SALT LAKE CITY — As Utah continues to grapple with a housing shortage, a new survey found most of today's high schoolers want to own single-family homes of their own someday — despite beliefs that those in Gen Z might prefer a different lifestyle than that of their parents.
The Salt Lake City-based Envision Utah Youth Council, composed of high school and middle school students, found that 90% of teens say they want a single-family home by midcareer, and almost 80% of them want to live in a suburb, according to a recently released survey.
"I think we know that Utah is a pretty family-oriented place already, it definitely is compared to some other states for sure, so I think it kind of does continue that trend. We liked how we grew up, so I want the same as that," said Caleb Grow, a student member on the youth council.
Ari Bruening, CEO of Envision Utah, agreed.
"One big takeaway for me is the desire to have a family and to have that traditional family lifestyle has not gone away, but there's a question of whether that's going to be affordable. So taking action to keep housing more affordable so that people can get something closer to what they want is critical," he said.
"I think there's been a lot of talk about younger generations wanting to live differently," he said.
But the survey results released April 9 show that they don't, according to Bruenig.
"They look a lot like their parents, that ultimately they want to have a family and have the space to raise that family, at least as they get later on in their career. And I think for some, that may be surprising," he said.
The idea for the survey came about as the youth council discussed a variety of issues facing Utah at the beginning of the year, and decided to look into their peers' opinions on housing "because we felt like it was something we could maybe affect a little bit, and we settled on it also because it's a big part of our future," Grow recalled.
"We thought housing would be a good topic that youth voices mean a lot in and could make an influence in," said Sierra Sun, also on the council.
The students were surprised that about 50% of teens want to be in a single-family home at the beginning of their careers, as well as a higher-than-expected percentage of teens who want to live in rural areas. Sun said that about 11% of students said they want to live in a rural area at the beginning of their career and 17% at the middle of their career.
"I would say that it means, in terms of housing that needs to be built, there needs to be lots of different types of homes because people want and need different kinds of housing depending on what stage of their careers they're at," Sun said.
The youth council surveyed 2,500 students in high school and eighth grade in Utah between October and February. District and school leaders also shared the survey with students.
The sample population included in the survey was "found to meaningfully reflect the racial/ethnic make of Utah's population," according to the youth council.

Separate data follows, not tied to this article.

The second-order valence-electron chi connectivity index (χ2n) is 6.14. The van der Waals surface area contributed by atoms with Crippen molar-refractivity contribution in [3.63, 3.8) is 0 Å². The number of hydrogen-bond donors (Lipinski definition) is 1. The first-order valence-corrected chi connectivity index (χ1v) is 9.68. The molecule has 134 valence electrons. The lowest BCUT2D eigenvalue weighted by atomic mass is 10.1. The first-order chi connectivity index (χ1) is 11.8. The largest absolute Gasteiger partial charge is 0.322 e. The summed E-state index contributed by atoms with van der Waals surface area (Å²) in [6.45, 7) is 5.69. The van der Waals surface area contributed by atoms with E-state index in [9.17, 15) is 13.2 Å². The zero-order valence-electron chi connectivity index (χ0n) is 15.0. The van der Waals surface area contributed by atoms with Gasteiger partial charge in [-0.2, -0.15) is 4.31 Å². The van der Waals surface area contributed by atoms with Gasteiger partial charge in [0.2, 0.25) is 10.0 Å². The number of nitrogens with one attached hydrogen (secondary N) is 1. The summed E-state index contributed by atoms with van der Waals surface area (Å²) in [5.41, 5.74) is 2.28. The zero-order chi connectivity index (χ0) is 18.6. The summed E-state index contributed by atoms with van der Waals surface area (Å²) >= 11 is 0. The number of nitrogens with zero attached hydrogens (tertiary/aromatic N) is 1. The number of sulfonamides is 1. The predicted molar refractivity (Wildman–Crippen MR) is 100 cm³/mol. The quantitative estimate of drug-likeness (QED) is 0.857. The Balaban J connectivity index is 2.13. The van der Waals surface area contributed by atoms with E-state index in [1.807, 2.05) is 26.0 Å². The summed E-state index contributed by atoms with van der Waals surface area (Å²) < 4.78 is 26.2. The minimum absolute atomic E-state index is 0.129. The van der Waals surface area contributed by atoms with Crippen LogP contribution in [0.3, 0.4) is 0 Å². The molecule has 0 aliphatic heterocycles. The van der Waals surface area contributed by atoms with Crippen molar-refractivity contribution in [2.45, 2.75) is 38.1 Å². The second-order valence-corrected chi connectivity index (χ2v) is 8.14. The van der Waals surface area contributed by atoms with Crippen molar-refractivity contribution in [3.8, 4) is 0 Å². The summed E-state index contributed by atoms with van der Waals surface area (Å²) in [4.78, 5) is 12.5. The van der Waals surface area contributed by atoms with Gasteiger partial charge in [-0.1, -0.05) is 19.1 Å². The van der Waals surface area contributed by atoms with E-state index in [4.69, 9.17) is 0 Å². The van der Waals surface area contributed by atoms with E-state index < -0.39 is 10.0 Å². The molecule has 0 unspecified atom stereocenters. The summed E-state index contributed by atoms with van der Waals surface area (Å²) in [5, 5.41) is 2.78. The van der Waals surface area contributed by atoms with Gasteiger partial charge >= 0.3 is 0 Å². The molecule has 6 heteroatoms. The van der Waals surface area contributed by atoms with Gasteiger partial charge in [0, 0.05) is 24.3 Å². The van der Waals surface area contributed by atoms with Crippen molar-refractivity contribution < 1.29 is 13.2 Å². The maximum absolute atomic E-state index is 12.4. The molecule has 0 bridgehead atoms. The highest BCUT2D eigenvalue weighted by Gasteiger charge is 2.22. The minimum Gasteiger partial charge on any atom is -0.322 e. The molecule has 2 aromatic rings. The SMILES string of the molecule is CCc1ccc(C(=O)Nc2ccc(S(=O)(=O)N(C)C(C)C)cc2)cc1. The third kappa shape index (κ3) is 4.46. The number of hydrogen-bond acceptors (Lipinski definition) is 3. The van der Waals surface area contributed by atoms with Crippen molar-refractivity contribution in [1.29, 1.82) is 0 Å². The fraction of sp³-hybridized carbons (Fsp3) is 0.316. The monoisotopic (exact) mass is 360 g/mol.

The survey found that most expect to live in something other than a detached. single-family home at the beginning of their careers. But eventually "the vast majority expect to end up in a single-family home with enough bedrooms for a family and a yard," the council said.
The students rated safety and affordability as the most important factors in deciding where to live, followed by home size and schools, according to the survey.
The council found that many teens are also thinking about things like energy efficiency, earthquake safety and carbon footprint, and placing less importance in features like large garages and proximity to transit.
Only 5% said they expect to live in a town house and 4% said they expect to live in an apartment or condo midway into their careers, the survey found.
Bruening said those surveyed also showed an interest in living someplace other than a traditional suburb. Many said they would prefer walkable suburbs such as Daybreak in South Jordan or downtown city areas.
"And I don't think, currently, we offer enough of those places to serve that demand," Bruening said.
Grow said it's important to him to be involved in community issues even in high school "because we have a unique perspective right now as young people that this is the future."
"This is our future, so why not grab it and make sure that our voices are heard too, because we have thoughts and opinions as well. And sometimes, it may be hard to have your voice as a younger person, but certainly, everyone's voice needs to be heard," Grow said.
He acknowledged that the survey shows what youths hope or expect in the future, "not necessarily what we're going to get" as that even now Utah faces a housing shortage and affordability crisis.
"I think that even now in Utah, it's unrealistic even now," as many in their midcareers don't live in a single family home. "Even though this is what the youth are hoping for, this is what our 2,500 respondents said, that doesn't necessarily mean that's what's going to happen in the future," Grow said.